The story of Layla and Majnun is an old Arabic tale of ill-fated lovers, loosely connected with the life of a 7th century poet, Qays ibn Mulawwah. It has been told and retold many times over, and like all tales told and retold, the original story has acquired twists and permutations. The closest definitive version is that written by the 12th century Persian poet Nizami Ganjavi, who consolidated the many episodic tangents of the central love story into one poem. (English transliterations of the lovers' names include Leyli, Layli, Leyla, Mejnun, and Kais.)
One version of the story goes like this, in brief:
In the Arabian Desert an heir was born to a benevolent chieftain. The heir was named Qays, and he grew to be handsome, eloquent, and wise and much adored by his family and friends. In school one day, Qays fell in love with a new classmate, Layla. She was beautiful, and her most striking feature was her dark hair, for which she was named (Layla=night). Layla fell in love with Qays as deeply as he did with her. The two loved each other more or less quietly and chastely, but their passion did not go unnoticed, and they were teased by the other school children. Qays, ignoring the ridicule of his peers, spent his days gazing upon her and quietly chanting her name over and over. One day his passion for Layla overwhelmed him, and he burst out in class, repeatedly yelling her name. He fled the classroom and ran into the street, still yelling "Layla! Layla!" Thereafter he was called Majnun (madman).
Layla's family thought the love of Majnun disgraced their daughter. They took her away from the school where the two had met, and kept her sequestered in the family's tents in the desert. Layla and Majnun continued to love each other, and despaired at their forced separation. Majnun's parents pitied him, and so they asked Layla's father to give Layla to Majnun in marriage. Her proud father refused, claiming he would not give his daughter away to a madman who ran shamefully through the streets shouting her name. In response, Majnun flees into the wilderness, wandering through the desert and living in caves. He devotes himself to composing poems and songs in honor of Layla. His words of love are soon spread through the land, and he is both ridiculed and revered for his romantic devotion. The mad poet's family and friends make repeated attempts to persuade Layla's father to allow the lovers to be married and salvage the sanity of Majnun. Great battles are fought in the name of Majnun's love against Layla's tribe, but even in defeat her father refuses to give up his daughter. Majnun remains passive in these affairs, singing songs and reciting poems about Layla.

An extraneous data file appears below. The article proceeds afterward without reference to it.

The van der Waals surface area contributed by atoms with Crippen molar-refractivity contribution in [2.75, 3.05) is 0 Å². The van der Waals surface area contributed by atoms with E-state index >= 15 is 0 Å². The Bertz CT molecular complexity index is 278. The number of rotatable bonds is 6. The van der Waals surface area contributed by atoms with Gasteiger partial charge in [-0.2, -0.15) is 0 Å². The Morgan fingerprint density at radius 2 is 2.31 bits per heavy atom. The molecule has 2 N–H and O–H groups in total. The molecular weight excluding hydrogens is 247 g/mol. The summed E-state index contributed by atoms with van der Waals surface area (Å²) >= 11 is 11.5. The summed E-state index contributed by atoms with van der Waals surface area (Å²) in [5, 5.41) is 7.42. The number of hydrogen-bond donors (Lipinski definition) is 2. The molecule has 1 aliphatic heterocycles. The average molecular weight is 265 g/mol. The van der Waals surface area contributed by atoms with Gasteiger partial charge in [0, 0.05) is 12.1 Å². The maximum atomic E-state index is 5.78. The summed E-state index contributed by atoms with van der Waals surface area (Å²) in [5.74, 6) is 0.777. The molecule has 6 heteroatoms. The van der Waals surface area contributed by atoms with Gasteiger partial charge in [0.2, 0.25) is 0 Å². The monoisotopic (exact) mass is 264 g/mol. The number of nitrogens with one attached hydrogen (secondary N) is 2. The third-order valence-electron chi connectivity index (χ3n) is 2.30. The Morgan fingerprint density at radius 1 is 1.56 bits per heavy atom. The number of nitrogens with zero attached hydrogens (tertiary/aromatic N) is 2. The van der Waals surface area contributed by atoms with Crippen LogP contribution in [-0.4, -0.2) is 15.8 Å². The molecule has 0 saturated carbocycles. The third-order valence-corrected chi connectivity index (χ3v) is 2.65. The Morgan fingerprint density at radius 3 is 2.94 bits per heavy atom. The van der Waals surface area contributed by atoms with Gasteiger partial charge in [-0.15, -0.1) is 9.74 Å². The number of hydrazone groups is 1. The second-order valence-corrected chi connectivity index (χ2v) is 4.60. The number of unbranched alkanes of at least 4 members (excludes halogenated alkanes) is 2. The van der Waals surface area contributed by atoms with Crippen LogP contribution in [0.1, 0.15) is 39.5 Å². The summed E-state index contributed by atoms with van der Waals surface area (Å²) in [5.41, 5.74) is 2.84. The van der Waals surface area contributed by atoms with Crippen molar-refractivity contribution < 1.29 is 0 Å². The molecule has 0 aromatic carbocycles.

One day, Layla's father marries her to a wealthy nobleman. Layla remains steadfast in her devotion to Majnun, and refuses to consummate her marriage. Her husband is intelligent and kind and he permits her to retain her virginity; he, too, loves Layla and sadly accepts her love for Majnun. Eventually, Majnun learns of Layla's marriage, and he is thrown into even greater depths of despair. The two remain separate for the rest of their days, only occasionally seeing (but not speaking to or touching) each other. Sometimes they exchange letters. Majnun continues to sing songs about Layla, which continue to spread throughout Arabia, and her love for him never falters. Majnun befriends wild animals, which watch over him and accompany him as he walks through the desert. Majnun understands he will never enjoy Layla's love on earth, and waits for the joining of their souls in the afterlife. His only earthly happiness is the friendship of the animals.
Majnun's parents die. Layla's parents die, as does her husband. Layla, too, passes away. Majnun comes to her grave, where he laments unto death, his decaying body guarded by his animal-friends. One by one, the lovers and their loved ones wasted away; each dies heartbroken, bereft, and alone because the love of Majnun and Layla was denied.
It is a dark, sad story, like so many other great love stories. The tale is often compared to Romeo and Juliet (though in my opinion there are few similarities, aside from the fate of the lovers, and many great differences in form and content), though it's much older than Shakespeare's work. The story has nearly mythopoetic status in Arabic cultures. In addition to Nizami's edition and other poetic versions, the tale has been the inspiration for miniatures and other works of visual art, musical pieces, and an Azerbaijani opera.